The series in general tends to draw a lot of analogies between pagan myths and Biblical stories, whether or not there's any actual historical connection between them.
The show has also inverted this on occasion; the episode on Zeus draws parallels between Zeus being seen as the highest, most powerful god and the rise of monotheism, basically saying that Zeus was the source of most people's idea of the Abrahamic God.
An interesting variation took place in a Christmas Episode of Northern Exposure, where the town of Cicily combined Christmas traditions with the local tribe's "Raven Festival", based on the story of Raven and the Sun-Holder's Daughter. While this is a traditional Raven story among some tribes and the depiction in the show is fairly accurate, it does make Raven seem like a Crystal Dragon Jesus. In one of the few points where Joel's receptionist Marilyn Whirlwind spoke more than a few words at a time, she told the story to Joel:
"A long time ago, the Raven looked down from the sky and saw that the people of the world were living in darkness. The ball of light was kept hidden by a selfish old chief. So the Raven turned itself into a spruce needle and floated on the river where the chief's daughter came for water. She drank the spruce needle. She became pregnant and gave birth to a boy which was the Raven in disguise. The baby cried and cried until the chief gave him the ball of light to play with. As soon as he had the light, the Raven turned back into himself and carried the light into the sky. From then on, we no longer lived in darkness."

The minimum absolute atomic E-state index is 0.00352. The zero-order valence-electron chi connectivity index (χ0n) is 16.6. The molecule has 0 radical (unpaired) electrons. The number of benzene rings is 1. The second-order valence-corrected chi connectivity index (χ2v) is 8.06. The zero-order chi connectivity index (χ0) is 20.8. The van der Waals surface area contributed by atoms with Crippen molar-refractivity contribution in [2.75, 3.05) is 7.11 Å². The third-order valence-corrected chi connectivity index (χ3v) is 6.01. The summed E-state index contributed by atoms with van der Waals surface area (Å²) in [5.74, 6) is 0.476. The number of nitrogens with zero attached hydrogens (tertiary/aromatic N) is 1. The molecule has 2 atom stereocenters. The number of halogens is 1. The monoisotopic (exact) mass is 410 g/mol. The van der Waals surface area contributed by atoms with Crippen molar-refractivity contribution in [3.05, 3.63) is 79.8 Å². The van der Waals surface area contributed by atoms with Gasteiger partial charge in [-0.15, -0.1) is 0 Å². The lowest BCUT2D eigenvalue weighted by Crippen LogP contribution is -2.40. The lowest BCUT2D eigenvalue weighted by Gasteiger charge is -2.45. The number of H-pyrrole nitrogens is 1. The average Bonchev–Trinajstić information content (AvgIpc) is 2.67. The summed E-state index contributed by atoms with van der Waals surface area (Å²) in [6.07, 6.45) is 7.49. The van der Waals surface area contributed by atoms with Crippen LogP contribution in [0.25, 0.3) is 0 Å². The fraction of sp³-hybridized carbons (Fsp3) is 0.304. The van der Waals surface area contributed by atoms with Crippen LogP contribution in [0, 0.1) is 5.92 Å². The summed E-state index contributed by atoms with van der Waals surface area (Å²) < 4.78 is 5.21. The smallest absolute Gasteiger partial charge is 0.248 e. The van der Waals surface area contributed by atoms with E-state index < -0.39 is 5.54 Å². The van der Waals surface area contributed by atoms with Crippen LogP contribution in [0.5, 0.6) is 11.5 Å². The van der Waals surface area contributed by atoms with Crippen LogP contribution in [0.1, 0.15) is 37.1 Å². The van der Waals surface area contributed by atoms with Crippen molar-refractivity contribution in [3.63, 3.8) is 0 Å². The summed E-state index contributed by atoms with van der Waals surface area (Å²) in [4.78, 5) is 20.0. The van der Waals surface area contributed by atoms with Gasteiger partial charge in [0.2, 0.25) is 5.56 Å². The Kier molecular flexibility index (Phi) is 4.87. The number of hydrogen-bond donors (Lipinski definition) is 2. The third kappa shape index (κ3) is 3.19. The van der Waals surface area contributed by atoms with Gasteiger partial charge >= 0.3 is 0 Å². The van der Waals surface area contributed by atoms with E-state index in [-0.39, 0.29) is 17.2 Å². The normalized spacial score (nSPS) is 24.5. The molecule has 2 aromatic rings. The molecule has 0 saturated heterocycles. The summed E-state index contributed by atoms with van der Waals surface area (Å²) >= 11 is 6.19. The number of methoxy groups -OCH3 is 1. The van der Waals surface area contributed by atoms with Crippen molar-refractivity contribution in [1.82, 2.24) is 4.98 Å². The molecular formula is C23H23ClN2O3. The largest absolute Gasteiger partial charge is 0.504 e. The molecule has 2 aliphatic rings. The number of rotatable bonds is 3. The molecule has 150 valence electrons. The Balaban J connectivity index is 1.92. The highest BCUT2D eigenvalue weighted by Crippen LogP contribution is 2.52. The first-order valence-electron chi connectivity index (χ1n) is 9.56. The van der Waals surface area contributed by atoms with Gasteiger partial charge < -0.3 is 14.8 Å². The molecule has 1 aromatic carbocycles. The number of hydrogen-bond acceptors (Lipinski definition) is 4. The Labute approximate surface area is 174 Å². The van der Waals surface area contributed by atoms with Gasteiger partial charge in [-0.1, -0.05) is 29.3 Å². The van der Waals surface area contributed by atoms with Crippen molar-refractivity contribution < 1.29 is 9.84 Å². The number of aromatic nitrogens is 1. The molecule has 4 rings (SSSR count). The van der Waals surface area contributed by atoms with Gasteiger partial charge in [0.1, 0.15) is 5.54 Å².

Mythology and Religion
Origins of various words meaning Christian God in different languages predate Christianity. Theos, Deus, Dievas, God, Allah, etc.
If you ask Jews, of course, Christianity itself is this, with their religion.
The Jews, in turn, did this with the gods of competing peoples, identifying the other nations' tutelaries with demons.
Inverted during the Enlightenment, when Ashkenazi Judaism adopted many elements of Christian liturgy in an effort to modernize.
The Roman winter solstice festival (birthday of Mithras) and the Celtic/Norse Yule are taken over/merged by Christmas.
Many concepts from ancient Chinese religions and philosophy were absorbed into Christianity by the Jesuit missionaries when they began arriving in China in the 16th century. Among others, they equated the Chinese concept of the "Heaven," (or Tian, 天) an abstract, all-encompassing supreme entity in the universe, to the Christian notion of God. This still manifests itself in the difference in the reference to "God" in Chinese and Chinese-influenced languages (e.g. Korean) by Catholics and Protestants. For Catholics, God is "the Lord of Heaven," (or Tianzhu, 天主), while Protestants use different terms in different countries, depending on circumstances.